Knock Nabs $10M in Bid to Become the OpenTable of Apartment Leasing
People in the market to rent an apartment have plenty of options for contacting property managers, from phone calls to e-mail messages and live chats hosted on their websites. A Seattle-based startup, Knock, says it can help managers track the range of these communications with prospective tenants by storing them on a single digital platform.
On Thursday, Knock announced it has raised $10 million to support its continued growth. Madrona Venture Group, which is also headquartered in Seattle and has invested in a number of local startups, led the Series A round.
Knock’s software is primarily designed for people who work in leasing offices, says Tom Petry, who co-founded Knock in 2013 and leads the company as its CEO. But prospective renters may also use its tools for things like scheduling apartment tours, he says.
Petry says the startup’s new funding will allow it to work toward becoming the “gold standard” in customer relationship management software for companies that lease units in large, multi-family apartment buildings.
Knock sees San Francisco-based OpenTable, a popular service allowing users to make reservations at restaurants across the country, as one comparison for what the company is trying to build, Petry says. OpenTable and Knock both use software to facilitate the initial contact between customer and vendor, he says. And both platforms allow vendors to track key indicators, like how many people who schedule a tour or make a meal reservation actually show up.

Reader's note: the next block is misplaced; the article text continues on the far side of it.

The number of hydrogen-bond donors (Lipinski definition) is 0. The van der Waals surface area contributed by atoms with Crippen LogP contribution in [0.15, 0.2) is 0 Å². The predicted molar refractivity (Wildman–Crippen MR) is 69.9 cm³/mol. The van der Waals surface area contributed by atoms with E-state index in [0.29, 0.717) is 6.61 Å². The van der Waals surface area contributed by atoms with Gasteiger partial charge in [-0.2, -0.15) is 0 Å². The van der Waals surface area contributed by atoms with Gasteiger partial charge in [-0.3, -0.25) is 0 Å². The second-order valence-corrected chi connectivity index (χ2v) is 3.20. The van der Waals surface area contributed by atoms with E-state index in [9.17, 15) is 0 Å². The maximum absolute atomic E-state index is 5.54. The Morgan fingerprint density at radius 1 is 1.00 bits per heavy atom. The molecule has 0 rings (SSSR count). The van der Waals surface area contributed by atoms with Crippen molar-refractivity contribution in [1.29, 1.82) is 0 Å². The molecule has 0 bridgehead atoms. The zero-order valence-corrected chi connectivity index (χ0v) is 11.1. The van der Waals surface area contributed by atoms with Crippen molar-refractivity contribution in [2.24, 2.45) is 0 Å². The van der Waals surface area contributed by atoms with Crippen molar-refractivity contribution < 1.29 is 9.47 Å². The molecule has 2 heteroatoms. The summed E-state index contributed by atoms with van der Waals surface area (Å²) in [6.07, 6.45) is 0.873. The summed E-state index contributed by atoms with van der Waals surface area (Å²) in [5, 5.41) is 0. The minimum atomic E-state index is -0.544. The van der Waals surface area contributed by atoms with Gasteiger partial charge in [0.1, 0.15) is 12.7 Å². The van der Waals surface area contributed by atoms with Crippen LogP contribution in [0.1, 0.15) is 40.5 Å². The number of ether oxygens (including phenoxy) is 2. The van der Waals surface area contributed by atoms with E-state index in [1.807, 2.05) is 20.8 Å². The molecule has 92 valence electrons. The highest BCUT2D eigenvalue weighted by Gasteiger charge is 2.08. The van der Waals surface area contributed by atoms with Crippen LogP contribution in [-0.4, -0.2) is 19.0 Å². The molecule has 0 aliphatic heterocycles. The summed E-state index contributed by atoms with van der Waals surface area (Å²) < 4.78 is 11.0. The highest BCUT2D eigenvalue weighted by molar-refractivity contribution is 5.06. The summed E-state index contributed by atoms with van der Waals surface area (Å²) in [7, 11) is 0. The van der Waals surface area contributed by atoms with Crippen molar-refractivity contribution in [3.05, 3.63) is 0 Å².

One major difference between OpenTable and Knock is the latter company’s software is designed to help advance and manage what some landlords hope to turn into a multiyear relationship, rather than one that only spans a single meal. Given that longer time horizon, Knock tells property managers how many of the people inquiring about available apartments end up leasing one, and the number who choose to renew when their initial leases end, Petry says.
Knock’s products also allow leasing office staff to monitor how much they’re spending on digital advertising campaigns, how often people are viewing and clicking on their ads, and other marketing statistics, Petry says.
Currently, almost 200 multi-family property management companies use Knock’s software, Petry says. Together, they manage more than 500,000 apartment units across 2,000 buildings. Knock focuses on apartment buildings in the U.S. and Canada. Most of its customers lease properties in large metropolitan areas. The startup says its sales force is spread across the U.S., in cities such as Boston, Chicago, Dallas, Houston, Los Angeles, Miami, San Francisco, and Seattle.
Knock makes money by charging apartment managers monthly fees to use the startup’s software. Petry declined to provide past revenue figures or projections for 2019.
Demetri Themelis, one of Knock’s other co-founders, says there are currently more than 50 people on Knock’s team. They’re about evenly split between the startup’s sales, engineering, and customer support divisions. Knock plans to add employees in all three areas using some of the proceeds from the new funding round.